During the 1820 and 1830s American settlers moved west, some migrating out of upstate New York seeking land to farm and raise their families and worship in accordance with their belief. This westward migration began during this time period and spread to many places on the American frontier for several decades. The early settlers that came to Royal Oak were part of this movement. These farmers cleared land to build their homes and plant crops in the Michigan Territory.
Growth of the Farming Industry
As the railroad industry expanded, logging, milling and other industries
began to develop. One of these farmers, from upstate New York, was
Orson Starr, the township’s first well known manufacturer. Mr. Starr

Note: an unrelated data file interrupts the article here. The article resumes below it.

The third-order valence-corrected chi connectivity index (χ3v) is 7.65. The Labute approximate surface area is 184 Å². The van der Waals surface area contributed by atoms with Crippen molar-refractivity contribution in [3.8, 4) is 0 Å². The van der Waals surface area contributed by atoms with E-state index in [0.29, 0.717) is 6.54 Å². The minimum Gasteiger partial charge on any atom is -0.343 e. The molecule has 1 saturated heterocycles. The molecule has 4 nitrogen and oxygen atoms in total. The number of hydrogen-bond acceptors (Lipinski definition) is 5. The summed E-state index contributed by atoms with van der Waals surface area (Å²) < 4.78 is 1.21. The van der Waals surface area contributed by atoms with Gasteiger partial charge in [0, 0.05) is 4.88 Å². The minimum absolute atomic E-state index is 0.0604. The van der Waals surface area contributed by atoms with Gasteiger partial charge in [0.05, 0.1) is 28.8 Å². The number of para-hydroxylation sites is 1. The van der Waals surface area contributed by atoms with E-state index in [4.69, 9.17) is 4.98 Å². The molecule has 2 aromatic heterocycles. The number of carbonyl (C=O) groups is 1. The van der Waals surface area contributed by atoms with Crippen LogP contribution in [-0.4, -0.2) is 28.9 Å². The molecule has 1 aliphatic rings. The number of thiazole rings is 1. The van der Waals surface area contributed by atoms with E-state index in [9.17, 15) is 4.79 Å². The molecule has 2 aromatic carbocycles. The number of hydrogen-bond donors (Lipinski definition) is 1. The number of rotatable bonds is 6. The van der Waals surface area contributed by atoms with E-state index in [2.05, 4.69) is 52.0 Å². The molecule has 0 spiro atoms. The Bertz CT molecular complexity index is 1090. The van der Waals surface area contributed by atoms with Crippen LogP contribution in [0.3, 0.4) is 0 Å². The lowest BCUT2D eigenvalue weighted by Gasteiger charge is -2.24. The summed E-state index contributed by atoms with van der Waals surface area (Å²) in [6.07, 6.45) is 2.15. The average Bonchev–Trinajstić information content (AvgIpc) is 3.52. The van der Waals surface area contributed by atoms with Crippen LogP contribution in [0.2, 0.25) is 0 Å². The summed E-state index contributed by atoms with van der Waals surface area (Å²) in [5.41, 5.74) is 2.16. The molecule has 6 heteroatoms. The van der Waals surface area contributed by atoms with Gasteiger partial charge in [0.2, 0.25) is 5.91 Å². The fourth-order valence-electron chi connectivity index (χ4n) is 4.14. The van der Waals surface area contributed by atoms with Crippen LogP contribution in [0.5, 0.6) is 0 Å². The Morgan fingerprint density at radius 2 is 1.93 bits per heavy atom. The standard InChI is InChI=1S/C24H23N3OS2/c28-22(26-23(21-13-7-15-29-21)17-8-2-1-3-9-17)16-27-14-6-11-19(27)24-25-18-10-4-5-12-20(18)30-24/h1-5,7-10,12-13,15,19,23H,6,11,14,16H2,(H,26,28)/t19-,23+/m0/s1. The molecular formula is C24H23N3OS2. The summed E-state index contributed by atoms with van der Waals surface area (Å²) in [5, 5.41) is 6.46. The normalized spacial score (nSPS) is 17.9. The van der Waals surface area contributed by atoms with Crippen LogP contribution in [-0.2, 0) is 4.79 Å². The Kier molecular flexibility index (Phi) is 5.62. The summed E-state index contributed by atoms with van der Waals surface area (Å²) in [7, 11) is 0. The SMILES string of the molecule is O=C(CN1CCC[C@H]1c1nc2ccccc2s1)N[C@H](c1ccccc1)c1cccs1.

and his family made their living by producing both bricks and cowbells.
The Starr cowbells are now sought after by collectors of antiques.
In 1845, Mr. Starr built a wooden frame house two miles north of what is now downtown Royal Oak, just south of 13 Mile Road on Main Street. This home was lived in by descendents of the Starr Family until the late 1970s when it was purchased by the City of Royal Oak.
The Orson Starr House, located at 3123 N Main Street, is listed in Michigan’s State Register of Historic Sites and has been designated as an historic district. The Orson Starr House Historic District has also received the official project designation of "Save America’s Treasures," awarded by the National Trust for Historic Preservation.